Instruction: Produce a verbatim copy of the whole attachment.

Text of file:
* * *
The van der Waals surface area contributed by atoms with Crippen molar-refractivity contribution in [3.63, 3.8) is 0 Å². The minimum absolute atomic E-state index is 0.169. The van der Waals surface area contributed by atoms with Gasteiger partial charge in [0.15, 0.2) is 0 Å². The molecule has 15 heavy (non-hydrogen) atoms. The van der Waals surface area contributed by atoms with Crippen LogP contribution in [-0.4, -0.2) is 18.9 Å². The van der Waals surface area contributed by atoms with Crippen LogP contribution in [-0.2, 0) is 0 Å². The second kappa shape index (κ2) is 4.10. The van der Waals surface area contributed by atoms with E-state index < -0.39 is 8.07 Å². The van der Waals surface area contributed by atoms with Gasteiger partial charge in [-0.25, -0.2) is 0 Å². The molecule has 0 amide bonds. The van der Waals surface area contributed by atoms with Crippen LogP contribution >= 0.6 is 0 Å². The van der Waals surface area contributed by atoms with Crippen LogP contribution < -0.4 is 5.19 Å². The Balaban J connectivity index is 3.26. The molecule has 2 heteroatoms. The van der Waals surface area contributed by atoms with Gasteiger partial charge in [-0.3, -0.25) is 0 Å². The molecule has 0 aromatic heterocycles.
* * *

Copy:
The van der Waals surface area contributed by atoms with Crippen molar-refractivity contribution in [3.63, 3.8) is 0 Å². The minimum absolute atomic E-state index is 0.169. The van der Waals surface area contributed by atoms with Gasteiger partial charge in [0.15, 0.2) is 0 Å². The molecule has 15 heavy (non-hydrogen) atoms. The van der Waals surface area contributed by atoms with Crippen LogP contribution in [-0.4, -0.2) is 18.9 Å². The van der Waals surface area contributed by atoms with Crippen LogP contribution in [-0.2, 0) is 0 Å². The second kappa shape index (κ2) is 4.10. The van der Waals surface area contributed by atoms with E-state index < -0.39 is 8.07 Å². The van der Waals surface area contributed by atoms with Gasteiger partial charge in [-0.25, -0.2) is 0 Å². The molecule has 0 amide bonds. The van der Waals surface area contributed by atoms with Crippen LogP contribution >= 0.6 is 0 Å². The van der Waals surface area contributed by atoms with Crippen LogP contribution < -0.4 is 5.19 Å². The Balaban J connectivity index is 3.26. The molecule has 2 heteroatoms. The van der Waals surface area contributed by atoms with Gasteiger partial charge in [-0.3, -0.25) is 0 Å². The molecule has 0 aromatic heterocycles.